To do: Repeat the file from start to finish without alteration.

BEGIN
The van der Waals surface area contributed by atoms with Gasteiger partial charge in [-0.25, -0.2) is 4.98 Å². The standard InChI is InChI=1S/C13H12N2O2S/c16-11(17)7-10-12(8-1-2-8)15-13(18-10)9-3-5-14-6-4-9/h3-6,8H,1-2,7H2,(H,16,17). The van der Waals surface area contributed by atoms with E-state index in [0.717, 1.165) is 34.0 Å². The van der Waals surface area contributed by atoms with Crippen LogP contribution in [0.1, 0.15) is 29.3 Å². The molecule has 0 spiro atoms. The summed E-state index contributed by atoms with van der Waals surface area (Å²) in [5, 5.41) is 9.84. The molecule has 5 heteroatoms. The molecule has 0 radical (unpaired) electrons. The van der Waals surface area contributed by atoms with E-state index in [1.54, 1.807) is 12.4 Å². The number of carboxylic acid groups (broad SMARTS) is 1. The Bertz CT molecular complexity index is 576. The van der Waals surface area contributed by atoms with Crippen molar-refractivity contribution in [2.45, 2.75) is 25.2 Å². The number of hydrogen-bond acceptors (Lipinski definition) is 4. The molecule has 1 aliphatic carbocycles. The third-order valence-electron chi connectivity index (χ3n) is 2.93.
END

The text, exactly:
The van der Waals surface area contributed by atoms with Gasteiger partial charge in [-0.25, -0.2) is 4.98 Å². The standard InChI is InChI=1S/C13H12N2O2S/c16-11(17)7-10-12(8-1-2-8)15-13(18-10)9-3-5-14-6-4-9/h3-6,8H,1-2,7H2,(H,16,17). The van der Waals surface area contributed by atoms with E-state index in [0.717, 1.165) is 34.0 Å². The van der Waals surface area contributed by atoms with Crippen LogP contribution in [0.1, 0.15) is 29.3 Å². The molecule has 0 spiro atoms. The summed E-state index contributed by atoms with van der Waals surface area (Å²) in [5, 5.41) is 9.84. The molecule has 5 heteroatoms. The molecule has 0 radical (unpaired) electrons. The van der Waals surface area contributed by atoms with E-state index in [1.54, 1.807) is 12.4 Å². The number of carboxylic acid groups (broad SMARTS) is 1. The Bertz CT molecular complexity index is 576. The van der Waals surface area contributed by atoms with Crippen molar-refractivity contribution in [2.45, 2.75) is 25.2 Å². The number of hydrogen-bond acceptors (Lipinski definition) is 4. The molecule has 1 aliphatic carbocycles. The third-order valence-electron chi connectivity index (χ3n) is 2.93.